At this point, there's nothing to be gained from railing against the whole internet. It's like drinking water; occasionally contaminated, but essential to life and, in a perfect world, freely available to all. It's for this reason that reports into the damaging effects of the internet are usually greeted with a sigh, a shrug and little in the way of purposeful action.
Last week, Public Health England (PHE) added to the dust-gathering pile with its report on the link between time spent online and "lower levels of well-being" among children. In a dossier submitted to the Commons Health Select Committee, PHE detailed the association with "reduced feelings of social acceptance, and increased feelings of loneliness, contact problems and aggression". Its report also noted that 85 per cent of children over 13 are now on social media sites such as Facebook, Instagram and Twitter.
It might be helpful here to do what these reports don't do often enough, and make a distinction between internet use generally (harmless as part of a balanced cultural diet) and social media use specifically. If the internet is like water, then social media is alcohol – enjoyable in small quantities, potentially damaging to your health and best not imbibed by anyone too young to know their limits. In this analogy, Facebook is lager (fun when shared with friends); Twitter is cheap white wine (makes you want to fight people) and Reddit is a can of K cider in the leisure centre car park (only for the desperate).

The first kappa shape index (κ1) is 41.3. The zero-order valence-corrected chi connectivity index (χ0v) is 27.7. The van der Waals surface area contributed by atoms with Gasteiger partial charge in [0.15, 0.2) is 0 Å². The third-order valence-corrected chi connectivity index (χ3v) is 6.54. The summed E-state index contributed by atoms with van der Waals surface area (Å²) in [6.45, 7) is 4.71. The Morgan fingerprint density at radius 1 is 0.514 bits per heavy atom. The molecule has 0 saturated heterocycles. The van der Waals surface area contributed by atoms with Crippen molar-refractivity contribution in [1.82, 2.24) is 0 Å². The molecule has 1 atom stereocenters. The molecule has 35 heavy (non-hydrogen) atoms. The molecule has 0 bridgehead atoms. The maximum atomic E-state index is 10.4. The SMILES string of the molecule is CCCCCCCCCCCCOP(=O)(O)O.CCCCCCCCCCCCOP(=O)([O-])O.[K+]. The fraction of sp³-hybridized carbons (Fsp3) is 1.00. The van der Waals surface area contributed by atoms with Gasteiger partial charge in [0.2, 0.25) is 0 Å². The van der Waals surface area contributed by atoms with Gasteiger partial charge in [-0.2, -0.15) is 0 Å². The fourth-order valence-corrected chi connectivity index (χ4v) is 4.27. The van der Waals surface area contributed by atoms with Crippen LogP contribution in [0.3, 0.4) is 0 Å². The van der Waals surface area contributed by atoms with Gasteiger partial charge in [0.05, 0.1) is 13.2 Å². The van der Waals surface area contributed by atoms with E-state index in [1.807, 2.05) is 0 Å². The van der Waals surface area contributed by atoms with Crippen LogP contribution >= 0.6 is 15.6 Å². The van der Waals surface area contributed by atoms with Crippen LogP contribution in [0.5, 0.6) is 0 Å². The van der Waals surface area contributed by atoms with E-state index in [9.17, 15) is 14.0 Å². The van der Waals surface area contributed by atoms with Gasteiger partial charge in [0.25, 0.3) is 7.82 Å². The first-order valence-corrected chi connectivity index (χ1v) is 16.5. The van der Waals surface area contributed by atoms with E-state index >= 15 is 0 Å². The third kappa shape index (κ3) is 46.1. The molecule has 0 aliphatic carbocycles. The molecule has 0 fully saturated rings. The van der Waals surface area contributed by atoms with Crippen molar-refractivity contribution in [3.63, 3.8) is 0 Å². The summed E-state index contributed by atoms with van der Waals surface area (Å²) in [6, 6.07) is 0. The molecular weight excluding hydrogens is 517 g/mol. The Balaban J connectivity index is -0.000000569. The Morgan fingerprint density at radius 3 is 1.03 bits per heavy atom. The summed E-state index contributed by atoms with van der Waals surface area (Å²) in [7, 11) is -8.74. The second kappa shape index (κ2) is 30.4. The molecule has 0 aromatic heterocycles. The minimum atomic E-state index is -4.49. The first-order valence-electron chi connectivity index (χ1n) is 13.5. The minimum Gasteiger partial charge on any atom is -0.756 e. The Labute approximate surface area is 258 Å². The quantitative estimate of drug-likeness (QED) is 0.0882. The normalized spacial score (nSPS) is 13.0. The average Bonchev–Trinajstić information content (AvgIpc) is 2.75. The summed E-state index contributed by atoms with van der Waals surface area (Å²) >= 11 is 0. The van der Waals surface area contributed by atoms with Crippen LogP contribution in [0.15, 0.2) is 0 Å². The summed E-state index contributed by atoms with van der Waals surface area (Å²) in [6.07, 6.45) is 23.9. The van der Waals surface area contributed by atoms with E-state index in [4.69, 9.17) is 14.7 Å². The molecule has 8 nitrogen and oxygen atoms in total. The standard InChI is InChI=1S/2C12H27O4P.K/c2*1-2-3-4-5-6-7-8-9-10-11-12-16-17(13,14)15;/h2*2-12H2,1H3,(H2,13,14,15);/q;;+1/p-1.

If today's parents don't appreciate the extent to which excessive social media use might damage their children's mental health, it's not because they're technophobes – quite the opposite, judging by the volume of baby pictures on my Instagram timeline. It's because anyone over 25 and under 50 is part of a generation which will one day be recognised as the lucky ones. We were young enough to feel at ease with new technology, but old enough to escape a Facebook-haunted adolescence.
Growing up has always meant a few years of self-conscious hell, but today's teenagers have it worse. They're also required to document said hell in a series of Rihanna-referencing selfies, to construct a perfect self which can be displayed alongside others for comparison. As any agony aunt in Just Seventeen (RIP) could have told them, comparing yourself to others only results in sad-faced emoticons and all those other bad feelings observed by PHE. But wait, social media has a built-in fix for this too: approval in the form of likes, followers, upvotes and retweets. Beware the sinister power of a stranger's affirmation: in March a 20-year-old man was arrested for threatening to shoot someone for 100 retweets.
Social media doesn't just reinforce the status anxiety which is already part of human nature; it exploits it by creating a cycle of depression/affirmation that quickly becomes addictive. Troubled teens could just log off, of course. But then such a radical, non-conformist act would require some of that character strength which, sadly, they haven't had the chance develop.
Bounce back in bad taste